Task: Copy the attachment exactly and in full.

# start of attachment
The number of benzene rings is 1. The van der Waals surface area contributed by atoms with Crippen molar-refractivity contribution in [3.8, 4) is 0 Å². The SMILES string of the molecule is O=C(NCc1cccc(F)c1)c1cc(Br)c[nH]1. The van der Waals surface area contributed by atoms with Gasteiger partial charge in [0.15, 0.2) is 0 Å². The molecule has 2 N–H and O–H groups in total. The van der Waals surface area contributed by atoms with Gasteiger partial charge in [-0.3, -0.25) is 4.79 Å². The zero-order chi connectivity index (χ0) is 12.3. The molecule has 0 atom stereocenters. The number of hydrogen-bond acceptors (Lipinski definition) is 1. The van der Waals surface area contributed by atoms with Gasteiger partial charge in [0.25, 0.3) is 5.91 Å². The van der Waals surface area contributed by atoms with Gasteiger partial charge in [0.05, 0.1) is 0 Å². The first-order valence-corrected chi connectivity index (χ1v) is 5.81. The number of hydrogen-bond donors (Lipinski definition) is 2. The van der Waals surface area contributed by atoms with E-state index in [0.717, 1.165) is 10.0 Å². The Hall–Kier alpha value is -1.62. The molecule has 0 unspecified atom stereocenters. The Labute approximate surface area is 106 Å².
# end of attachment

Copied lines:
The number of benzene rings is 1. The van der Waals surface area contributed by atoms with Crippen molar-refractivity contribution in [3.8, 4) is 0 Å². The SMILES string of the molecule is O=C(NCc1cccc(F)c1)c1cc(Br)c[nH]1. The van der Waals surface area contributed by atoms with Gasteiger partial charge in [0.15, 0.2) is 0 Å². The molecule has 2 N–H and O–H groups in total. The van der Waals surface area contributed by atoms with Gasteiger partial charge in [-0.3, -0.25) is 4.79 Å². The zero-order chi connectivity index (χ0) is 12.3. The molecule has 0 atom stereocenters. The number of hydrogen-bond acceptors (Lipinski definition) is 1. The van der Waals surface area contributed by atoms with Gasteiger partial charge in [0.25, 0.3) is 5.91 Å². The van der Waals surface area contributed by atoms with Gasteiger partial charge in [0.05, 0.1) is 0 Å². The first-order valence-corrected chi connectivity index (χ1v) is 5.81. The number of hydrogen-bond donors (Lipinski definition) is 2. The van der Waals surface area contributed by atoms with E-state index in [0.717, 1.165) is 10.0 Å². The Hall–Kier alpha value is -1.62. The molecule has 0 unspecified atom stereocenters. The Labute approximate surface area is 106 Å².